Occupy Our Homes, a movement to protect families from foreclosures and evictions, has enjoyed a recent string of successes. In February, the group helped Helen Bailey, the 78-year-old former civil rights activist who was threatened with foreclosure by JPMorgan Chase while the company trumpeted its efforts to uphold Martin Luther King Jr.’s legacy, to stay in her home following a successful campaign by Occupy Nashville.
The group also aided a Detroit husband and wife who spent months worrying they could be evicted from their home of twenty-two years. The couple received news they would be permitted to stay after an aggressive campaign that was led by members of Moratorium Now, Occupy Detroit and Homes Before Banks and included the family’s supporters blocking the contractor from placing a dumpster.
Additionally, Occupy Atlanta prevented the eviction of a family when two dozen protesters encamped on the family’s lawn, and Occupy Our Homes delayed another foreclosure in Rochester, as did Occupy Cleveland in November.
Most recently, Occupy Homes MN worked with a mother of one of the group’s organizers to keep her home.
Colleen McKee Espinosa is a nurse and a single mother of Nick Espinosa, an organizer working to prevent foreclosures in Minnesota. Espinosa said she was reluctant to ask the group for help because she felt “humiliated” by not being able to make the payments on her home.
McKee Espinosa says she overcame the shame when she realized it is the banks, and not homeowners, who should be ashamed for the mortgage foreclosure crisis.
McKee Espinosa was able to come up with money she owed the bank after falling behind on her payments, but Citibank refused to accept the money.
“My mother has struggled her whole life to keep our family afloat and give my siblings and I a better life than she had,” said Nick Espinosa at the time, “I’ve dedicated the last 8 months of my life to helping families fight against unjust foreclosures and the greedy banks that would rather leave homes vacant than work to keep families in their communities even after being bailed out with our tax dollars. CitiBank won’t be stealing the home I grew up in from my mom—it stops here.”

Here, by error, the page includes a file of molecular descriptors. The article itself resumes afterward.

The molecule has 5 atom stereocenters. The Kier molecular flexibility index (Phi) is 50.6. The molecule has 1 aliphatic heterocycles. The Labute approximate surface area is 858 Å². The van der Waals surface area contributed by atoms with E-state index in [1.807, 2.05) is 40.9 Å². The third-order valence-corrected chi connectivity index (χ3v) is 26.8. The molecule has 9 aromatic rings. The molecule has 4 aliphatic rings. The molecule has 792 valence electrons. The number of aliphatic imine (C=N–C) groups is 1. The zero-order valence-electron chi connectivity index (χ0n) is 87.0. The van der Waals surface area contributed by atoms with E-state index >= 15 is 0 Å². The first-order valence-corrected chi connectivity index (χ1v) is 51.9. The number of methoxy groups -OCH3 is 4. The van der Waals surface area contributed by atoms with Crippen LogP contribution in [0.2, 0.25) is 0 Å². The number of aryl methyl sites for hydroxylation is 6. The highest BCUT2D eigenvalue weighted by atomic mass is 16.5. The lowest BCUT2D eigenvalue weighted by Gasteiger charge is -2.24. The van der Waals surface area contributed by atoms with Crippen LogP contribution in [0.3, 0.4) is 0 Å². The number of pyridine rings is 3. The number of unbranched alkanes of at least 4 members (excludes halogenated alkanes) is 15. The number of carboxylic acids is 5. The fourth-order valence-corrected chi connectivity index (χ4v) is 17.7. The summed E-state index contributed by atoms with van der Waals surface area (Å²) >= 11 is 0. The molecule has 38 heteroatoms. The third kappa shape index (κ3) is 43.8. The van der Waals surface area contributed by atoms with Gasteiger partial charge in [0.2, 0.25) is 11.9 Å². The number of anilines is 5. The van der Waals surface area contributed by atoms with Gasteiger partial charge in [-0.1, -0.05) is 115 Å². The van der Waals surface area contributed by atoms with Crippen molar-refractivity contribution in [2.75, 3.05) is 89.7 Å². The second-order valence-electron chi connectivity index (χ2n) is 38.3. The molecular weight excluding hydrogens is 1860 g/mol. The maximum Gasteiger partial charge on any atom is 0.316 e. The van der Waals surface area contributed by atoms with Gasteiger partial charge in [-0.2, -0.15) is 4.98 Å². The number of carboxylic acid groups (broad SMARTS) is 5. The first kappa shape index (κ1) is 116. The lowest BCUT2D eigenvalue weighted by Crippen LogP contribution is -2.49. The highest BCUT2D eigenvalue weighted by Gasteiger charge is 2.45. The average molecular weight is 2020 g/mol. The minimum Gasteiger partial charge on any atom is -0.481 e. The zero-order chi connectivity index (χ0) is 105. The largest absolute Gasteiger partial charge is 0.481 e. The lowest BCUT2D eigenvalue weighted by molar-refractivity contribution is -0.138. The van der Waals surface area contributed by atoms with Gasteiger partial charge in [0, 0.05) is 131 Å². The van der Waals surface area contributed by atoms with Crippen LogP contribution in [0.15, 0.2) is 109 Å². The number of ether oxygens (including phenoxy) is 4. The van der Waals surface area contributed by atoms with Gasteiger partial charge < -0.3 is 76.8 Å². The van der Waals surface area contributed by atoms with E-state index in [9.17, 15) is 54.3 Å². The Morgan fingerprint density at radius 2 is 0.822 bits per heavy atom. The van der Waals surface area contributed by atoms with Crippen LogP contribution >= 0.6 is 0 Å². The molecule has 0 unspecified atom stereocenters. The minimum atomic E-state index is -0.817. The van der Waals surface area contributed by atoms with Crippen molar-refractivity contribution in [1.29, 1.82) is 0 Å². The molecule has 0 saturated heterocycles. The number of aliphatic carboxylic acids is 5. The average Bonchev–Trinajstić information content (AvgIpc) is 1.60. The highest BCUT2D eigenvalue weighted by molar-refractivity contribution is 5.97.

Following pressure from the group, Citibank has called off a sheriff’s auction on McKee Espinosa’s home and also agreed to reduce her monthly payments by one-third.
“I’m so relieved that my family’s home of 16 years will not be on the auction block tomorrow,” said McKee Espinosa in a press release from Occupy Homes MN. “We are grateful that Citibank has decided to accept my payments, and we look forward to signing the final paperwork.”
“I am deeply grateful to everyone from across the country who stood with our family as we fought our foreclosure,” said Nick Espinosa. “I’m inspired by the outpouring of community support, and it renews my commitment to stand with other families who are struggling to stay in their homes.”
Minnesota foreclosure activity was up 11 percent from March to April and 3 percent compared with last year, according to RealtyTrac.
McKee Espinosa admits she did not originally desire to be part of the Occupy movement.
“Nick tried to drag me to homeowners meetings,” McKee Espinosa told the Star Tribune. “I had heard their stories and thought they were naive idealists. I supported Nick, but thought that you couldn’t fight the banks.”
However, after seeing the movement’s success, she changed her mind.
“This negotiation represents a victory not just for our family, but for millions of families facing foreclosures across the country,” said Nick Espinosa. “Countless families could stay in their homes if banks simply modified their loans based on the actual market value and reduced their principal, instead of the price to which banks inflated them before they crashed our economy.… If they can fix it for our family, they can fix it for millions of others.”